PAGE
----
A 6-year-old Caucasian boy with a past medical history of eczema presents to the pediatric emergency department with 12 days of worsening bilateral anterolateral leg pain and edema that has resulted in refusal to ambulate. His mother noted an atypical rash on the boy’s anterior shins, which has persisted despite application of hydrocortisone cream. Other symptoms include low energy, low-grade fever, nausea, poor oral intake, and persistently dry and bleeding lips. Immunizations are up-to-date, and he has had no sick contacts. The only medication he has received is ibuprofen for pain. Developmental milestones are appropriate for age, and the boy has no dietary restrictions. The only finding of note in the family is rheumatoid arthritis in the paternal great-grandmother. The boy has been evaluated by his primary care physician, and laboratory results, including complete blood cell count, Lyme studies, antinuclear antibody, and C-reactive protein, are within normal limits. He has...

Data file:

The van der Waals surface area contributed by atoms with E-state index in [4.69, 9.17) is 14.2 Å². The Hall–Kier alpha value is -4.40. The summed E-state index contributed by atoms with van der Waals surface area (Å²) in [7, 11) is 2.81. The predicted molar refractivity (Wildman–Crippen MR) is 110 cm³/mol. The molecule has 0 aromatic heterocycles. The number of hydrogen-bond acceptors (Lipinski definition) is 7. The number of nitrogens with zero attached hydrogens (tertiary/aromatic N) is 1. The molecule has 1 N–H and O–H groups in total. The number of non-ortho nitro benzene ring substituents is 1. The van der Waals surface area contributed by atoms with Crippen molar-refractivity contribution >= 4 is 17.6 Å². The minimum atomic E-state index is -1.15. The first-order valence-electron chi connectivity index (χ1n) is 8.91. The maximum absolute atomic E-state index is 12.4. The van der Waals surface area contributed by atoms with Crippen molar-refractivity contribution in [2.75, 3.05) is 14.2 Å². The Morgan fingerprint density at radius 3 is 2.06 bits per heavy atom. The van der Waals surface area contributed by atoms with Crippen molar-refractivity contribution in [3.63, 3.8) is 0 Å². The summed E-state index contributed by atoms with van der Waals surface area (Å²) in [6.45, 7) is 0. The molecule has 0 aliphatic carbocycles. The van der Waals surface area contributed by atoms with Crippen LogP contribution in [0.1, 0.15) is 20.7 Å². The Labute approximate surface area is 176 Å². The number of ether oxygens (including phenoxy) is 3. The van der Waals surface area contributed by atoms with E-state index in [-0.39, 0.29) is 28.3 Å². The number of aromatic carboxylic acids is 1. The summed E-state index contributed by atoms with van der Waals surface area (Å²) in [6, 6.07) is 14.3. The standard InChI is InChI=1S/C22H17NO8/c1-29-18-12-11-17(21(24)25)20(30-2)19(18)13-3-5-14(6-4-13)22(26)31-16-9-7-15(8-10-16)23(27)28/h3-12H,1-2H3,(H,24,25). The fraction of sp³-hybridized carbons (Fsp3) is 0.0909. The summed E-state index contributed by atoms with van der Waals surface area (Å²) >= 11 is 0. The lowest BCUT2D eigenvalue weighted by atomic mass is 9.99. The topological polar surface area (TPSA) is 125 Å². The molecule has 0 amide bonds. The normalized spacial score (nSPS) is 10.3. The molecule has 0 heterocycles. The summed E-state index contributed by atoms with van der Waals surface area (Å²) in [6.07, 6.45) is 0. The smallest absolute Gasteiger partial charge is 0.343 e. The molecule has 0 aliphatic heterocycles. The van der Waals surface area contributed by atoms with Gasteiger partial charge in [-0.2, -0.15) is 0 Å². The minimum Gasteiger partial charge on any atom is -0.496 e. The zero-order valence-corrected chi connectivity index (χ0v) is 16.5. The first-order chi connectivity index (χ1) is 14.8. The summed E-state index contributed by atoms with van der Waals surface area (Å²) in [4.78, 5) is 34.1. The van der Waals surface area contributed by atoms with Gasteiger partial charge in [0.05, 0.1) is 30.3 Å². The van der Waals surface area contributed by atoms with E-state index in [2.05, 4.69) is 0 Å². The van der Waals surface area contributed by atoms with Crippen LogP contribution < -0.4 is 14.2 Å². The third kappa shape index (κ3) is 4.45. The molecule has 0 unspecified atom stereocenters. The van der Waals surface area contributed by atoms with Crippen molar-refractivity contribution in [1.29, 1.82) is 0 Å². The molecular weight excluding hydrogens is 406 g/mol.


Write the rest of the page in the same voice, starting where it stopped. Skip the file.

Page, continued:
You do not currently have access to this content.